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Phoenix Mercury Guard Temeka Johnson Started Season 'Half-Step Slow'

Temeka Johnson leads the break
Temeka Johnson leads the break

It was obvious watching the Phoenix Mercury in their first few games of the season that point guard Temeka Johnson was struggling to defend her opponent. She certainly looked slow in comparison to past seasons and that was a troubling sign. Now we know why.

Johnson suffered a severe ankle sprain while playing in Russia which started to form scar tissue that team trainer Tamara Poole had to "break up" in what was certainly an unpleasant experience. Meek re-injured the right ankle in a game on June 21 against San Antonio and hasn't played since. 

The ankle didn't swell after the Silver Stars game and she likely could have played on it, but the decision was made to shut her down and give the ankle more time to fully recover. She participated in practice on Thursday but is still a game-time decision for the Mercury's next game on Friday.

Johnson, 28, admitted that she was a "half-step slow" to start the season.

"I'm not going to say that it comes with age because I don't think I'm that old. Still, I was quick enough to do what we needed to do. The disadvantage is that it needs to be faster. My 70 percent is sometimes other's 100 (percent). That's my advantage, my speed."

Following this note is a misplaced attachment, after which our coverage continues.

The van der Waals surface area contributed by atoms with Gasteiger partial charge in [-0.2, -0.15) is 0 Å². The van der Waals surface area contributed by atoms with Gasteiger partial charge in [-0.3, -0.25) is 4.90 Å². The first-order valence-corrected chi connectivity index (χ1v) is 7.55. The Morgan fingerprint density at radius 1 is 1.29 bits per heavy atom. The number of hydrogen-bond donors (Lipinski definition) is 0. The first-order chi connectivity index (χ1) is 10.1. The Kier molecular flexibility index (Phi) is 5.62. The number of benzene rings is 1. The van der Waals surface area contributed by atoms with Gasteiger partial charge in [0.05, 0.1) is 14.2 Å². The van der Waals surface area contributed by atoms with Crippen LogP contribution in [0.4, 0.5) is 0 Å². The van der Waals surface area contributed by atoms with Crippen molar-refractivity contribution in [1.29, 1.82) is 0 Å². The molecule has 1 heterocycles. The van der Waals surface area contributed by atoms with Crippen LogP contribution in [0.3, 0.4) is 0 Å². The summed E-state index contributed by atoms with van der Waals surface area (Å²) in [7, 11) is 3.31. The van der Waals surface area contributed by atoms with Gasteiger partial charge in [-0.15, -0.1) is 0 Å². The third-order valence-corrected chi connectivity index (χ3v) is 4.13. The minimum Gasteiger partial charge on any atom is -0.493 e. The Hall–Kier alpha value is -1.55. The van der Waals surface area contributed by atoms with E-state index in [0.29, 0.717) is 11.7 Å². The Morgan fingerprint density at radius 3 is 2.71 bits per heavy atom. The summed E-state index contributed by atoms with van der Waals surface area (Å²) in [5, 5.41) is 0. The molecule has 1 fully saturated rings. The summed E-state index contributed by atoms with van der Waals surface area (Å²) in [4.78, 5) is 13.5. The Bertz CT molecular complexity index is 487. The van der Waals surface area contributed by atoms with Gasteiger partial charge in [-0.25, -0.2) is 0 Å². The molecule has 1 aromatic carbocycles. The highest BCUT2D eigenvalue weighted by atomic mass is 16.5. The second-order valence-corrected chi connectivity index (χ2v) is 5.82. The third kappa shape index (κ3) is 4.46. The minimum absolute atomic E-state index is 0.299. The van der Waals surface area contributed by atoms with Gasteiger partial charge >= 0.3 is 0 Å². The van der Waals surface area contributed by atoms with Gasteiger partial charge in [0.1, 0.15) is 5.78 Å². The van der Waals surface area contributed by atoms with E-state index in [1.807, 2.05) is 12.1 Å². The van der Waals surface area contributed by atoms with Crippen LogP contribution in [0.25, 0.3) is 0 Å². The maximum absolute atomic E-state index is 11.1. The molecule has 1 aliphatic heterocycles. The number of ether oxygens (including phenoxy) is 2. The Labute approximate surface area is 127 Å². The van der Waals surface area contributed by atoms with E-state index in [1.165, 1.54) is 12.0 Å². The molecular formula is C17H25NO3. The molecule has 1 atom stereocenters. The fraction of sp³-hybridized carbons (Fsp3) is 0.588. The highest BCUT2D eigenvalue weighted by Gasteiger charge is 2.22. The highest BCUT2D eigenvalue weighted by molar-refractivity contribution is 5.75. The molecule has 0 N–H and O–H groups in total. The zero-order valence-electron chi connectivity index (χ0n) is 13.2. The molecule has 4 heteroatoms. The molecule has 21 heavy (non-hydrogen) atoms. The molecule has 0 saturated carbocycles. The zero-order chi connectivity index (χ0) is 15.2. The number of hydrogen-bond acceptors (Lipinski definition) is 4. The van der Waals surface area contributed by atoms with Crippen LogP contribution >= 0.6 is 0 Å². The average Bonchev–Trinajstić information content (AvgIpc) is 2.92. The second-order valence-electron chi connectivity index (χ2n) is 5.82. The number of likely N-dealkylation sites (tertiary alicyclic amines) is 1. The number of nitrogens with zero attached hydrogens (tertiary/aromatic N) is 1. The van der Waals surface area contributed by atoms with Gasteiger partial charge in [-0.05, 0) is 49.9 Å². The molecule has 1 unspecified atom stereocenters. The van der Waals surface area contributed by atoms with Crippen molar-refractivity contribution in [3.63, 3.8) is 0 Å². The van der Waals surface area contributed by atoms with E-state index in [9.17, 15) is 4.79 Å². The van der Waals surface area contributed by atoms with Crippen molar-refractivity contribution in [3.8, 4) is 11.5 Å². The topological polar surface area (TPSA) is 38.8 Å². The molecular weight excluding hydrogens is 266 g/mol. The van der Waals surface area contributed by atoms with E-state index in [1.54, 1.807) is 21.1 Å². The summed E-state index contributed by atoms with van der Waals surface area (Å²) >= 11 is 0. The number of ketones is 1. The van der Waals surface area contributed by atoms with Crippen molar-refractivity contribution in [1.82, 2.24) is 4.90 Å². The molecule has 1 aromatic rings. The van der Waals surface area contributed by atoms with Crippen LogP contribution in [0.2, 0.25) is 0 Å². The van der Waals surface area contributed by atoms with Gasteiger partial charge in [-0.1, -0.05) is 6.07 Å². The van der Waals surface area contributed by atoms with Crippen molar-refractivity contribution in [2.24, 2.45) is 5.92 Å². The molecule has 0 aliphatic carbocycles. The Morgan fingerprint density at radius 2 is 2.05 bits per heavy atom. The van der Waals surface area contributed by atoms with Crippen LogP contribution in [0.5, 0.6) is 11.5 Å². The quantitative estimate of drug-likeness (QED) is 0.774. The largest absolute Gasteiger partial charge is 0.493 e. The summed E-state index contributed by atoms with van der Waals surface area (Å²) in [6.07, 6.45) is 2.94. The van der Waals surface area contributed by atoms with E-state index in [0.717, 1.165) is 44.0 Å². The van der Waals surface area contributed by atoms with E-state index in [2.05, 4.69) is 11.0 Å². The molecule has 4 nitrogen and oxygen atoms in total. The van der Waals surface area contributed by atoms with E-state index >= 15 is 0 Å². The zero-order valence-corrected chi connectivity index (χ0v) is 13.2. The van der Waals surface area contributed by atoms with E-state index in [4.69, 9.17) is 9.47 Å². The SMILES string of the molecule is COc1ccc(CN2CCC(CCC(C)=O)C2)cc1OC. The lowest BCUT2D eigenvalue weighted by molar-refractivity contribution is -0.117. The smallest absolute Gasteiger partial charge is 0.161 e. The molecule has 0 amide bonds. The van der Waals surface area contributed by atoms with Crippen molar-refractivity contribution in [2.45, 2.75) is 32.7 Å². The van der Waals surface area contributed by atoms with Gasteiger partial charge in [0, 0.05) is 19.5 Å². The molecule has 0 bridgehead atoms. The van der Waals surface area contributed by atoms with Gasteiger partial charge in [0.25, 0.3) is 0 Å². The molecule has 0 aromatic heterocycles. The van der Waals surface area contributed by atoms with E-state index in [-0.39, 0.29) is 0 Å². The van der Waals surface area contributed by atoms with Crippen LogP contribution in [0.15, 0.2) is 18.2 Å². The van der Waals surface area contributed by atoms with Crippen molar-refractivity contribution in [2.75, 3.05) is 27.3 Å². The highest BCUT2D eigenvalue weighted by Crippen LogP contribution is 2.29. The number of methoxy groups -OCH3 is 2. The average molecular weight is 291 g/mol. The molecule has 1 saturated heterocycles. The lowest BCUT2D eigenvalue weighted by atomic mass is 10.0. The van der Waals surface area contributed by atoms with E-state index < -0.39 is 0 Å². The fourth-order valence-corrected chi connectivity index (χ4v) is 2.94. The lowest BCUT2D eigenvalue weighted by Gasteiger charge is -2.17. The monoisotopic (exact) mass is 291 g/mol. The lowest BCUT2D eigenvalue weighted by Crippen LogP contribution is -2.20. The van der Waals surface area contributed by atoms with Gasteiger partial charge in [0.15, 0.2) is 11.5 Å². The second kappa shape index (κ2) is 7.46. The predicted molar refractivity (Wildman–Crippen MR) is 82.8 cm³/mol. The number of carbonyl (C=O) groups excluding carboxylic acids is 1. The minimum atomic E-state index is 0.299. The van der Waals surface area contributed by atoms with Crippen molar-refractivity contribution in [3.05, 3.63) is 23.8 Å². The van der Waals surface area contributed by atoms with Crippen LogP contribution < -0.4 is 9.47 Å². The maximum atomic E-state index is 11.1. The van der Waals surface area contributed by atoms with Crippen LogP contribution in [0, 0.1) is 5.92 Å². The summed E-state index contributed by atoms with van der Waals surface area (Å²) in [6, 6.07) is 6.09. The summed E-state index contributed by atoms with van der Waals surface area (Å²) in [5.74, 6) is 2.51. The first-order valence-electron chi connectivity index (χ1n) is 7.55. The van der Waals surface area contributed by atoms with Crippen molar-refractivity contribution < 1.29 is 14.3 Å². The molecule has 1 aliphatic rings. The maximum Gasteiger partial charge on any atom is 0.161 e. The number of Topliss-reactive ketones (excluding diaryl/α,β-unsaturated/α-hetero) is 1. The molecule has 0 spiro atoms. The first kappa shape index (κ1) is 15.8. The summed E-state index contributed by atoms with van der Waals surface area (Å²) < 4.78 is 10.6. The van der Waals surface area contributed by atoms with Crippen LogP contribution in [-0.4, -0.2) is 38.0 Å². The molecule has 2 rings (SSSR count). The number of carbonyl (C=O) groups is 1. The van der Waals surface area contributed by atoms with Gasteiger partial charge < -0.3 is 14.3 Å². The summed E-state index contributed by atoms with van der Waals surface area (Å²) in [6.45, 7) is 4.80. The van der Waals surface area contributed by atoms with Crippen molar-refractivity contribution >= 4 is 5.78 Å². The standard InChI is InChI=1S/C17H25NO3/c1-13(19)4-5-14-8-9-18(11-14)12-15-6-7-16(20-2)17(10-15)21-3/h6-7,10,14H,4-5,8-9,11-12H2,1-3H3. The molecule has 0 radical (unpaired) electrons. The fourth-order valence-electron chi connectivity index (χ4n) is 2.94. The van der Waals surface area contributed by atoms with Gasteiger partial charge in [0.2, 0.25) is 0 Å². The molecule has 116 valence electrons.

The impact was worse on the defense end where Johnson said her lateral movement was limited. This was noticeable as she struggled staying in front of opposing point guards like Kristi Toliver and Briann January in the Mercury's opening four games.

Johnson said the her understudy, Ketia Swanier, has shown a lot of growth and increased confidence in the three games she's started since the injury. Swanier doesn't run the team with the same precision as Johnson but she's a capable defender and can use her speed to push the ball.

This should be comforting news for Mercury fans worried about Johnson's play. With proper treatment and rehab, the point guard should bounce back to 100 percent and provide a more effective on-ball defensive presence.